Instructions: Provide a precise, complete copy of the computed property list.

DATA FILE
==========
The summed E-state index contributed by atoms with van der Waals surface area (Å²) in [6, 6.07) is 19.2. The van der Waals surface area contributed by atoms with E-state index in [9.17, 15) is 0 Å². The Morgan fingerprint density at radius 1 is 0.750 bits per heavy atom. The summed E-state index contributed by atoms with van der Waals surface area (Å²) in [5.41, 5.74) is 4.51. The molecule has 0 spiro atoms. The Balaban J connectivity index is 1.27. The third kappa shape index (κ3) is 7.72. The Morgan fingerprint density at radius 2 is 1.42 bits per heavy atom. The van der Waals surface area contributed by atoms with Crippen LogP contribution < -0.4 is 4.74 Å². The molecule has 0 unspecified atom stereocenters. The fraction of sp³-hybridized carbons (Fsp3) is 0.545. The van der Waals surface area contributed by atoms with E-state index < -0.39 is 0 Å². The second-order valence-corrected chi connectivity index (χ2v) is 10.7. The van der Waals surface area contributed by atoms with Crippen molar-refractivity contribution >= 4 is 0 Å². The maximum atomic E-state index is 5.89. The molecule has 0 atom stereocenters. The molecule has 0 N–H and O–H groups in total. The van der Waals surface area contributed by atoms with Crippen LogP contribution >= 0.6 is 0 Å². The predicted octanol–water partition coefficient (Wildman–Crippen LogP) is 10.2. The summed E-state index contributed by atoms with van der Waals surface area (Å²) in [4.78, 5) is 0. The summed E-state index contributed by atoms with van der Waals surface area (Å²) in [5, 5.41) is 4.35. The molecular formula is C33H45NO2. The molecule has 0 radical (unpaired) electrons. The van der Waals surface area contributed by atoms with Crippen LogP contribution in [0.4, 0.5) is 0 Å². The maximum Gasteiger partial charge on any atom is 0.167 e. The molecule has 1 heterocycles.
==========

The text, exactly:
The summed E-state index contributed by atoms with van der Waals surface area (Å²) in [6, 6.07) is 19.2. The van der Waals surface area contributed by atoms with E-state index in [9.17, 15) is 0 Å². The Morgan fingerprint density at radius 1 is 0.750 bits per heavy atom. The summed E-state index contributed by atoms with van der Waals surface area (Å²) in [5.41, 5.74) is 4.51. The molecule has 0 spiro atoms. The Balaban J connectivity index is 1.27. The third kappa shape index (κ3) is 7.72. The Morgan fingerprint density at radius 2 is 1.42 bits per heavy atom. The van der Waals surface area contributed by atoms with Crippen LogP contribution < -0.4 is 4.74 Å². The molecule has 0 unspecified atom stereocenters. The fraction of sp³-hybridized carbons (Fsp3) is 0.545. The van der Waals surface area contributed by atoms with E-state index < -0.39 is 0 Å². The second-order valence-corrected chi connectivity index (χ2v) is 10.7. The van der Waals surface area contributed by atoms with Crippen molar-refractivity contribution >= 4 is 0 Å². The maximum atomic E-state index is 5.89. The molecule has 0 atom stereocenters. The molecule has 0 N–H and O–H groups in total. The van der Waals surface area contributed by atoms with Crippen LogP contribution >= 0.6 is 0 Å². The predicted octanol–water partition coefficient (Wildman–Crippen LogP) is 10.2. The summed E-state index contributed by atoms with van der Waals surface area (Å²) in [4.78, 5) is 0. The summed E-state index contributed by atoms with van der Waals surface area (Å²) in [5, 5.41) is 4.35. The molecular formula is C33H45NO2. The molecule has 0 radical (unpaired) electrons. The van der Waals surface area contributed by atoms with Crippen LogP contribution in [0.4, 0.5) is 0 Å². The maximum Gasteiger partial charge on any atom is 0.167 e. The molecule has 1 heterocycles.